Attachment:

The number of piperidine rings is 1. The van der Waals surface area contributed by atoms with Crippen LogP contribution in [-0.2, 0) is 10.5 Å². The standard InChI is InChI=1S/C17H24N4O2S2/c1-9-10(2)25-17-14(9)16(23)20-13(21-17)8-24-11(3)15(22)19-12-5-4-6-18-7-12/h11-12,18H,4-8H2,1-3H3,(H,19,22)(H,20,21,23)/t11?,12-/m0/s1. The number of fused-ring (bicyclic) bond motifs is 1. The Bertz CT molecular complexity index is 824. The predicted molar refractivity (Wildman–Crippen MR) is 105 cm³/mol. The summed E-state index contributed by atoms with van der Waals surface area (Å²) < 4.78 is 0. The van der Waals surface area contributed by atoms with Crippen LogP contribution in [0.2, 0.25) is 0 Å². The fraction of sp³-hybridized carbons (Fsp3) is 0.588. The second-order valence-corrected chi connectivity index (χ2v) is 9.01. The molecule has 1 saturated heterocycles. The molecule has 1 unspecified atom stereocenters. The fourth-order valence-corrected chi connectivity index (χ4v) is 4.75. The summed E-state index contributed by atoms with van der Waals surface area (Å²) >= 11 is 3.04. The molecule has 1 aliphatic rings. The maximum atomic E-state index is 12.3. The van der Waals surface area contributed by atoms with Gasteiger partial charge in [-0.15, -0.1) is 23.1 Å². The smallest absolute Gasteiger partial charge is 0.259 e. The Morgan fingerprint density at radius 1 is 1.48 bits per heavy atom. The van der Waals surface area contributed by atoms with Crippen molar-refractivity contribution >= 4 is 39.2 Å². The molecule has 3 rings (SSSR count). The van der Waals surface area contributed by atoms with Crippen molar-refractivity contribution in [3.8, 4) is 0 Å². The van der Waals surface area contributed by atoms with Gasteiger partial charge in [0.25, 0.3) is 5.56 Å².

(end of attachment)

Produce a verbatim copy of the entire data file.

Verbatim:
The number of piperidine rings is 1. The van der Waals surface area contributed by atoms with Crippen LogP contribution in [-0.2, 0) is 10.5 Å². The standard InChI is InChI=1S/C17H24N4O2S2/c1-9-10(2)25-17-14(9)16(23)20-13(21-17)8-24-11(3)15(22)19-12-5-4-6-18-7-12/h11-12,18H,4-8H2,1-3H3,(H,19,22)(H,20,21,23)/t11?,12-/m0/s1. The number of fused-ring (bicyclic) bond motifs is 1. The Bertz CT molecular complexity index is 824. The predicted molar refractivity (Wildman–Crippen MR) is 105 cm³/mol. The summed E-state index contributed by atoms with van der Waals surface area (Å²) < 4.78 is 0. The van der Waals surface area contributed by atoms with Crippen LogP contribution in [0.2, 0.25) is 0 Å². The fraction of sp³-hybridized carbons (Fsp3) is 0.588. The second-order valence-corrected chi connectivity index (χ2v) is 9.01. The molecule has 1 saturated heterocycles. The molecule has 1 unspecified atom stereocenters. The fourth-order valence-corrected chi connectivity index (χ4v) is 4.75. The summed E-state index contributed by atoms with van der Waals surface area (Å²) >= 11 is 3.04. The molecule has 1 aliphatic rings. The maximum atomic E-state index is 12.3. The van der Waals surface area contributed by atoms with Gasteiger partial charge in [-0.15, -0.1) is 23.1 Å². The smallest absolute Gasteiger partial charge is 0.259 e. The Morgan fingerprint density at radius 1 is 1.48 bits per heavy atom. The van der Waals surface area contributed by atoms with Crippen molar-refractivity contribution >= 4 is 39.2 Å². The molecule has 3 rings (SSSR count). The van der Waals surface area contributed by atoms with Crippen molar-refractivity contribution in [3.8, 4) is 0 Å². The van der Waals surface area contributed by atoms with Gasteiger partial charge in [0.25, 0.3) is 5.56 Å².